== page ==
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Daily fishing report
By BILL HARDMAN
Published November 18, 2006
What's hot: Grouper are moving into the shallower depths. The visibility in shallower offshore water is allowing for safer and more productive spearfishing. The schools of baitfish have pulled the grouper into hard-bottom areas and ledges in depths less than 60 feet. The snappers aren't missing out on the shallow water baitfish feast, either. Mangrove snapper are in their fall hunt mode.
What to look for: The snapper are attacking the baitfish in packs. When the baitfish make their way to the bottom, the snapper come out of their hideouts and gorge themselves. When the snapper get excited and are chasing bait, they show a black stripe from their nose through their eye and ending on their forehead. This darkened stripe looks just like the black "eye stripe" that regularly occurs on amberjacks. The grouper are hiding out under ledges, and they are usually in their dark color phase. When there are no ledges to hide in, they usually stay in the sand just off the hard bottom.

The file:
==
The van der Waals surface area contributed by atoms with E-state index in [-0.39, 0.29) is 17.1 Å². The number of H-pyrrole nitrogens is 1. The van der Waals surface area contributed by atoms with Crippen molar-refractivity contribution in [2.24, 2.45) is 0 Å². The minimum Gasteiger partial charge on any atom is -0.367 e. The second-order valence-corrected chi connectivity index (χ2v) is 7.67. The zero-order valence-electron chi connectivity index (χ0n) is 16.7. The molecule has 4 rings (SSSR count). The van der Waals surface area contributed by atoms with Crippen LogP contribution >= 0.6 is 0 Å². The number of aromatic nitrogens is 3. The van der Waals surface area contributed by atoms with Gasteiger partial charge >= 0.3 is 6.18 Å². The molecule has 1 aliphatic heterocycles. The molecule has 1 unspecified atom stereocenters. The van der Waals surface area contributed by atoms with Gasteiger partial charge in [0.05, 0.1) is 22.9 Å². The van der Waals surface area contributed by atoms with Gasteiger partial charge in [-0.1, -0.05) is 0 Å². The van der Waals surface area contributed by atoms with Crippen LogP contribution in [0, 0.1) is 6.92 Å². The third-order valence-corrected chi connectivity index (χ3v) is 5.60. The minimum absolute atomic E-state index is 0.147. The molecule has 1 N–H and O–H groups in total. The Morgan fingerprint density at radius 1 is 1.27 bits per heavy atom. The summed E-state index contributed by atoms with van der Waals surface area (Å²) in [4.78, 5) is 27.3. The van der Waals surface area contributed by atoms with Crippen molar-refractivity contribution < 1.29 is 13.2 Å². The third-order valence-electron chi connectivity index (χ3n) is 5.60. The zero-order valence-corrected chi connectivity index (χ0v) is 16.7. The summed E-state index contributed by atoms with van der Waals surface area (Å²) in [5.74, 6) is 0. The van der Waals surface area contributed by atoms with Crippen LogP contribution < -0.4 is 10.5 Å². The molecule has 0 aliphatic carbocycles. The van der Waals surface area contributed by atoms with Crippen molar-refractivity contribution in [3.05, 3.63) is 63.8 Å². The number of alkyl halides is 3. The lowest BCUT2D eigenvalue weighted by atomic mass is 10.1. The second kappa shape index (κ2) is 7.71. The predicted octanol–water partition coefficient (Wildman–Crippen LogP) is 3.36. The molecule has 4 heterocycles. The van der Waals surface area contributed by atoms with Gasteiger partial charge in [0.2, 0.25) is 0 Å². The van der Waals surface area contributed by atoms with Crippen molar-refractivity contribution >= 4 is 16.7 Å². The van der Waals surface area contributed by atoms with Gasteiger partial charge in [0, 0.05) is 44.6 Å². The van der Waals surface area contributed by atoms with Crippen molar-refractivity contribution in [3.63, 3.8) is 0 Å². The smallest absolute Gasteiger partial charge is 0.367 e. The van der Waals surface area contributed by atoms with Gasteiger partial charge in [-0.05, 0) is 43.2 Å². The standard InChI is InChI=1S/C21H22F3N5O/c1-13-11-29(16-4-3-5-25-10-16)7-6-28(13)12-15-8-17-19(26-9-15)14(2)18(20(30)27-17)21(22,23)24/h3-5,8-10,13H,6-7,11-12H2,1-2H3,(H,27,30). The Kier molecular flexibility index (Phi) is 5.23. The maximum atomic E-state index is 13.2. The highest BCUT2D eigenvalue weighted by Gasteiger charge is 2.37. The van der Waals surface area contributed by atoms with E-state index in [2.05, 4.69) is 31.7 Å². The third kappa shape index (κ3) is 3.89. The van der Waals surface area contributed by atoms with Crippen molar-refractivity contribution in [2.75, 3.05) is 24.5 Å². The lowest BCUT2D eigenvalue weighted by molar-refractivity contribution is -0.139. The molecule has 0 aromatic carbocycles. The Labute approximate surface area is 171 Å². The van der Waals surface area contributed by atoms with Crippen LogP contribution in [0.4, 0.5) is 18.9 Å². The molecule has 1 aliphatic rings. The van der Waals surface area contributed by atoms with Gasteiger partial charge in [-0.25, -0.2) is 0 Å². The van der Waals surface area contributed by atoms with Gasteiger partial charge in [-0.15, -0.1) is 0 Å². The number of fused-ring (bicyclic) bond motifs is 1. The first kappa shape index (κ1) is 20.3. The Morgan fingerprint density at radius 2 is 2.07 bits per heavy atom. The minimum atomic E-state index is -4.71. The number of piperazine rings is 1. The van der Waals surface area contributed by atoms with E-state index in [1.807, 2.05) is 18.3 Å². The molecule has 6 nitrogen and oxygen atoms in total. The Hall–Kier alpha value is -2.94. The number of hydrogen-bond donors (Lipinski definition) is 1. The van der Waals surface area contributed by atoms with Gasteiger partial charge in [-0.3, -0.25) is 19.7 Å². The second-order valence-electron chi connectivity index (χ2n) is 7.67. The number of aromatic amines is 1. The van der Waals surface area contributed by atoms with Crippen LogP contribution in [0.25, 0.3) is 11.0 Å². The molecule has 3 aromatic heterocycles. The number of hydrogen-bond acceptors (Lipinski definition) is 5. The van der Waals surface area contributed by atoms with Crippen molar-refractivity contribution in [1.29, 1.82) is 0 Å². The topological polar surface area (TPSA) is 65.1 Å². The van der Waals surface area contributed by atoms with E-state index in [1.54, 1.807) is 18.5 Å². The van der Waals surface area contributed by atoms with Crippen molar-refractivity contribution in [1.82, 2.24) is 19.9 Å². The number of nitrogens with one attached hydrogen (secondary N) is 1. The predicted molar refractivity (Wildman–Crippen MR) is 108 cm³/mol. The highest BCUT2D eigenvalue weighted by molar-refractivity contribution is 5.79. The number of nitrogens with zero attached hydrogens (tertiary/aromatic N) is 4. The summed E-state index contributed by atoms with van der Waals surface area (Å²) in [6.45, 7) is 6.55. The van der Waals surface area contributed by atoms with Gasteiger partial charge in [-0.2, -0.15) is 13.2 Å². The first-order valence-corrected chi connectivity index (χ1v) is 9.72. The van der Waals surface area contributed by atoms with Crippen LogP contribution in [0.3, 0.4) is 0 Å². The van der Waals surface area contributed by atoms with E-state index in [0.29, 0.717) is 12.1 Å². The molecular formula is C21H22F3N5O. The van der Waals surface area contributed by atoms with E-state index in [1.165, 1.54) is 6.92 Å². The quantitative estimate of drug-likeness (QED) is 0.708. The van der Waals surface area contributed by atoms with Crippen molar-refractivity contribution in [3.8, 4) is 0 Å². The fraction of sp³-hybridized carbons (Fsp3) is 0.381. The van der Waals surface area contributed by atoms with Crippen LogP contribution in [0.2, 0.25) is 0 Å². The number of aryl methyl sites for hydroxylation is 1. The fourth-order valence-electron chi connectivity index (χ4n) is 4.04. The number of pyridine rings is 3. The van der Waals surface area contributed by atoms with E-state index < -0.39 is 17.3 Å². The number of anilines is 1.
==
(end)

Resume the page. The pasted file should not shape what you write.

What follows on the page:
Tactics: If you're around the bait, don't swim too much. Let the bait and the snapper come to you. The grouper are easier to find when they are occupied with the bait. Swim slowly and look hard for these grouper in their different color phases.
Capt. Bill Hardman teaches scuba, freediving and spearfishing at Aquatic Obsessions, 6193 Central Ave., St. Petersburg, FL 33710. You can reach Captain Hardman at 727 344-DIVE or bill@tampabayspear fishingclub.org